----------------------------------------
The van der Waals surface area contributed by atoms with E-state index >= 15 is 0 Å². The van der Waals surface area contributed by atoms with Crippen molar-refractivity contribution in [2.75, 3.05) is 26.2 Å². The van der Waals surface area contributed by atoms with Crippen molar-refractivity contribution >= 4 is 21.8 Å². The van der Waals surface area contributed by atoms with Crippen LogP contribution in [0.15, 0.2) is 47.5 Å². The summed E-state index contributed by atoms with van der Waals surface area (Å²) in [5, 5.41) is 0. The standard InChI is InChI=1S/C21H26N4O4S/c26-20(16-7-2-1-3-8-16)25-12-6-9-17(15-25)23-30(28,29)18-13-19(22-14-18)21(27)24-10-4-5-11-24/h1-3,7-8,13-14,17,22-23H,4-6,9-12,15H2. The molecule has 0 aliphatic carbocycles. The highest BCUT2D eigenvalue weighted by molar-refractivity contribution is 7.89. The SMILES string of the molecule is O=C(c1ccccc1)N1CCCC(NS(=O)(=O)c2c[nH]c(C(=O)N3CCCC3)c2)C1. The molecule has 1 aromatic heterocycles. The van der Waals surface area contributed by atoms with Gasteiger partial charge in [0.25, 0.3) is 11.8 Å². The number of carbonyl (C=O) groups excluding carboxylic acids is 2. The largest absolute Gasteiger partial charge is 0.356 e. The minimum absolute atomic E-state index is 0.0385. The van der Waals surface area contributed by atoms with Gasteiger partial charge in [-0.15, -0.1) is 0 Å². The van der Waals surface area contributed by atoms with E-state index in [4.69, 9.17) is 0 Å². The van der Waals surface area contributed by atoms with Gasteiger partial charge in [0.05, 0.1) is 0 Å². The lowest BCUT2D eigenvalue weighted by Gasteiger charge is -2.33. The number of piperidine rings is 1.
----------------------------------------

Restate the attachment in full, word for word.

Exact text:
The van der Waals surface area contributed by atoms with E-state index >= 15 is 0 Å². The van der Waals surface area contributed by atoms with Crippen molar-refractivity contribution in [2.75, 3.05) is 26.2 Å². The van der Waals surface area contributed by atoms with Crippen molar-refractivity contribution >= 4 is 21.8 Å². The van der Waals surface area contributed by atoms with Crippen LogP contribution in [0.15, 0.2) is 47.5 Å². The summed E-state index contributed by atoms with van der Waals surface area (Å²) in [5, 5.41) is 0. The standard InChI is InChI=1S/C21H26N4O4S/c26-20(16-7-2-1-3-8-16)25-12-6-9-17(15-25)23-30(28,29)18-13-19(22-14-18)21(27)24-10-4-5-11-24/h1-3,7-8,13-14,17,22-23H,4-6,9-12,15H2. The molecule has 0 aliphatic carbocycles. The highest BCUT2D eigenvalue weighted by molar-refractivity contribution is 7.89. The SMILES string of the molecule is O=C(c1ccccc1)N1CCCC(NS(=O)(=O)c2c[nH]c(C(=O)N3CCCC3)c2)C1. The molecule has 1 aromatic heterocycles. The van der Waals surface area contributed by atoms with Gasteiger partial charge in [0.25, 0.3) is 11.8 Å². The number of carbonyl (C=O) groups excluding carboxylic acids is 2. The largest absolute Gasteiger partial charge is 0.356 e. The minimum absolute atomic E-state index is 0.0385. The van der Waals surface area contributed by atoms with Gasteiger partial charge in [-0.15, -0.1) is 0 Å². The van der Waals surface area contributed by atoms with E-state index in [4.69, 9.17) is 0 Å². The van der Waals surface area contributed by atoms with Gasteiger partial charge in [0.05, 0.1) is 0 Å². The lowest BCUT2D eigenvalue weighted by Gasteiger charge is -2.33. The number of piperidine rings is 1.